|creative commons licensed (BY) flickr photo by Trekking Rinjani: http://flickr.com/photos/trekkingrinjani/4930552641|
Last Wednesday night I participated in a Hangout with the team involved in coordinating the Teaching and Learning in the 21st Century professional development program offered by the education department in Victoria. For whatever reason, I didn't sign up last year. Subsequently, I looked on in awe and a little bit of jealously (if I must be honest) at all the awesome learning (and fun) that seemed to be going on. When it was offered this year, I was therefore keen to be involved, especially after sitting the backchannel of the ACCELN broadcast reviewing last years program. As things unfolded, +John Thomas got in contact, asked if I'd like to be a coach and the rest is history.
It is interesting thinking about how I got to this point. Actually when you stop and think about it, it is interesting considering how anyone got to where they got to. For me it has been a bit of long journey.
As I have pointed out recently, one is not born connected. I see it more as a choice, a decision, a mindset. Often it is easier to sit back and lurk online, but for me that simply wasn't connecting. However, there is another side I feel to lurking that often goes ignored. For some it isn't just about what is 'easy' or whether they have the 'time'. Rather for some being connected is an ongoing challenge, something that +Chris Wejr touched upon in his great post 'Not Everyone Is Able To Tweet and Post Who They Are'. Sometimes this challenge is the stepping out into the great unknown. It was for that reason that I published a series of posts outlining by journey in becoming more connected educator, which culminated with my post 'Becoming Connected: So What's Your Story?' on +Peter DeWitt's blog Finding Common Ground.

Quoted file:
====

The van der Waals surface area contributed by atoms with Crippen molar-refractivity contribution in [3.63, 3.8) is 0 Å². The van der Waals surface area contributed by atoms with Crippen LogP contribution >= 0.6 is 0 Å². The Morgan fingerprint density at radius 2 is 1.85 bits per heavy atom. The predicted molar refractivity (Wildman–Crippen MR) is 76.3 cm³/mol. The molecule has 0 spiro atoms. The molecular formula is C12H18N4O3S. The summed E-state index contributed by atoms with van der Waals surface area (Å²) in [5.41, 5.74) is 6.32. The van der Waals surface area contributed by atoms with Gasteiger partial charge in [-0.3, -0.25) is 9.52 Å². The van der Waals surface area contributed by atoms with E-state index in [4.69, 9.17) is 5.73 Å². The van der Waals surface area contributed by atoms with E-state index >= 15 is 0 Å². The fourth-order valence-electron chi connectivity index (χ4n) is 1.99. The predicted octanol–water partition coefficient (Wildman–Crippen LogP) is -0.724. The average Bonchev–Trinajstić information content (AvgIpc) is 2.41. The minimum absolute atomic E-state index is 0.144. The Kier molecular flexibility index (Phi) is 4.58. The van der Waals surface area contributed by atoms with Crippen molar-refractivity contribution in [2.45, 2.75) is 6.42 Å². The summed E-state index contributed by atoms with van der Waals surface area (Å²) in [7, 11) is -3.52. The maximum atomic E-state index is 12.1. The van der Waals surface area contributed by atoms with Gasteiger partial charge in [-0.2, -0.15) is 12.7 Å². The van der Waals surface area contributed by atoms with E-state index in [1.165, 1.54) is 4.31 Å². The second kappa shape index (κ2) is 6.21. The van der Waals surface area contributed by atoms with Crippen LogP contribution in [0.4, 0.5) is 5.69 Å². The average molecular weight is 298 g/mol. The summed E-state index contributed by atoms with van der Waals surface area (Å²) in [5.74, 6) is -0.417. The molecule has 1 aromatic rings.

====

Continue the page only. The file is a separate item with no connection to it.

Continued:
My hope was that those who sometimes sit back out of fear or trepidation can take the next step on their connected journey. In seeing the varied examples of how different people have taken the next step and prospered, they too can step out and maybe share a little bit of their learning and in the process, themselves.
So far I have already received some great responses:
- +Jan Molloy on being inspired by the potential of technology while at ISTE Asia Conference in 2012.
- +Margo Edgar on her experience at the PLN workshop run by the SLV, where she learnt that being connected is not about knowing everything, but about stating facts and asking questions.
- +Corey Aylen on the changes that being connected have brought to his notion of learning and teaching.
- +Kim Yeomans on being inspired by the SLAV Re-imagine Course to start a LRC (Library Resource Centre) Blog at her school.
- +John Thomas on noticing that all the other participants at the January 2011 Google Teacher Academy were on Twitter and thinking that there must be something in it.
- +John Bennett on making the decision to find time to reflect on that which interested him and connect.
Although some responses just a tweet, it still maybe the impetus someone needs to step out of the shadows and get involved.
So let me know, what did you do to take the next step? Who was it that helped you along the way? What event was it that made a difference? For surely once people see that they are not alone in their experiences then they can raise the next step with a little bit more confidence.